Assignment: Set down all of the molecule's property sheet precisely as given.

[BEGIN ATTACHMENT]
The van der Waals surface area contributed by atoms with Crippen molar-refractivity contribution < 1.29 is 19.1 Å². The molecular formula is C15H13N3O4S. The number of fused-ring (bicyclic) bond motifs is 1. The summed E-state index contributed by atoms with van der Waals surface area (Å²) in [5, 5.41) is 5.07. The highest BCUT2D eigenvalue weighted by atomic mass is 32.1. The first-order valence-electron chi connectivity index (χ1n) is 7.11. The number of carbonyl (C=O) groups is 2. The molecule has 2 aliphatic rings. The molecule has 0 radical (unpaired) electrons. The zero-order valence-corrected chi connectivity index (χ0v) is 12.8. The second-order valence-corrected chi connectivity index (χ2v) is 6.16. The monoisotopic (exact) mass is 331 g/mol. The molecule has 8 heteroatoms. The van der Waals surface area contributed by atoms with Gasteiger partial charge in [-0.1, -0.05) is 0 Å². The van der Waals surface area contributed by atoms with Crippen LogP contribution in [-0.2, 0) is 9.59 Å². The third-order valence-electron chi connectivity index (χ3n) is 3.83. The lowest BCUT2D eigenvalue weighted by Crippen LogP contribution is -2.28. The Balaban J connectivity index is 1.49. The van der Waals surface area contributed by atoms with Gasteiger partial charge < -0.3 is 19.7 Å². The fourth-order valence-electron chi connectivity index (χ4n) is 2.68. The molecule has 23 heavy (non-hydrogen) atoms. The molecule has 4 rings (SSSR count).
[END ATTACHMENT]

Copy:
The van der Waals surface area contributed by atoms with Crippen molar-refractivity contribution < 1.29 is 19.1 Å². The molecular formula is C15H13N3O4S. The number of fused-ring (bicyclic) bond motifs is 1. The summed E-state index contributed by atoms with van der Waals surface area (Å²) in [5, 5.41) is 5.07. The highest BCUT2D eigenvalue weighted by atomic mass is 32.1. The first-order valence-electron chi connectivity index (χ1n) is 7.11. The number of carbonyl (C=O) groups is 2. The molecule has 2 aliphatic rings. The molecule has 0 radical (unpaired) electrons. The zero-order valence-corrected chi connectivity index (χ0v) is 12.8. The second-order valence-corrected chi connectivity index (χ2v) is 6.16. The monoisotopic (exact) mass is 331 g/mol. The molecule has 8 heteroatoms. The van der Waals surface area contributed by atoms with Gasteiger partial charge in [-0.1, -0.05) is 0 Å². The van der Waals surface area contributed by atoms with Crippen LogP contribution in [-0.2, 0) is 9.59 Å². The third-order valence-electron chi connectivity index (χ3n) is 3.83. The lowest BCUT2D eigenvalue weighted by Crippen LogP contribution is -2.28. The Balaban J connectivity index is 1.49. The van der Waals surface area contributed by atoms with Gasteiger partial charge < -0.3 is 19.7 Å². The fourth-order valence-electron chi connectivity index (χ4n) is 2.68. The molecule has 23 heavy (non-hydrogen) atoms. The molecule has 4 rings (SSSR count).